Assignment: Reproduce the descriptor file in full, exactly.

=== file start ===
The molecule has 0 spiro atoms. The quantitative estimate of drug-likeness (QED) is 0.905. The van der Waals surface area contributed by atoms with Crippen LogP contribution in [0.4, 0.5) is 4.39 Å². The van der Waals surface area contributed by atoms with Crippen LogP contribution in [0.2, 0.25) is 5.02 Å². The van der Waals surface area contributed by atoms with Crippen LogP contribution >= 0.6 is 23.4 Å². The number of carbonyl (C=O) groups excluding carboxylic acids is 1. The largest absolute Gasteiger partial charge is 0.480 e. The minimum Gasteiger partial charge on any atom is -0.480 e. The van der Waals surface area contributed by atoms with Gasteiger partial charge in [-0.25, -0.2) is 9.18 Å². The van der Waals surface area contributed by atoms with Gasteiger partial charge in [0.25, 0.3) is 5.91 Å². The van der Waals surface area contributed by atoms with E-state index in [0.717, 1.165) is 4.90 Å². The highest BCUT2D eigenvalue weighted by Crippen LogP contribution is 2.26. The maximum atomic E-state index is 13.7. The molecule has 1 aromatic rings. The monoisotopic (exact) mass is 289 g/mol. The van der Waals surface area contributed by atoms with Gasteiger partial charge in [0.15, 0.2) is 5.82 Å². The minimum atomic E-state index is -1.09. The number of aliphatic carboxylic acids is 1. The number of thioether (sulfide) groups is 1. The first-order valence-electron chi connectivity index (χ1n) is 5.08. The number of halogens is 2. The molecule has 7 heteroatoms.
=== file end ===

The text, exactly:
The molecule has 0 spiro atoms. The quantitative estimate of drug-likeness (QED) is 0.905. The van der Waals surface area contributed by atoms with Crippen LogP contribution in [0.4, 0.5) is 4.39 Å². The van der Waals surface area contributed by atoms with Crippen LogP contribution in [0.2, 0.25) is 5.02 Å². The van der Waals surface area contributed by atoms with Crippen LogP contribution >= 0.6 is 23.4 Å². The number of carbonyl (C=O) groups excluding carboxylic acids is 1. The largest absolute Gasteiger partial charge is 0.480 e. The minimum Gasteiger partial charge on any atom is -0.480 e. The van der Waals surface area contributed by atoms with Gasteiger partial charge in [-0.25, -0.2) is 9.18 Å². The van der Waals surface area contributed by atoms with Gasteiger partial charge in [0.25, 0.3) is 5.91 Å². The van der Waals surface area contributed by atoms with E-state index in [0.717, 1.165) is 4.90 Å². The highest BCUT2D eigenvalue weighted by Crippen LogP contribution is 2.26. The maximum atomic E-state index is 13.7. The molecule has 1 aromatic rings. The monoisotopic (exact) mass is 289 g/mol. The van der Waals surface area contributed by atoms with Gasteiger partial charge in [0.15, 0.2) is 5.82 Å². The minimum atomic E-state index is -1.09. The number of aliphatic carboxylic acids is 1. The number of thioether (sulfide) groups is 1. The first-order valence-electron chi connectivity index (χ1n) is 5.08. The number of halogens is 2. The molecule has 7 heteroatoms.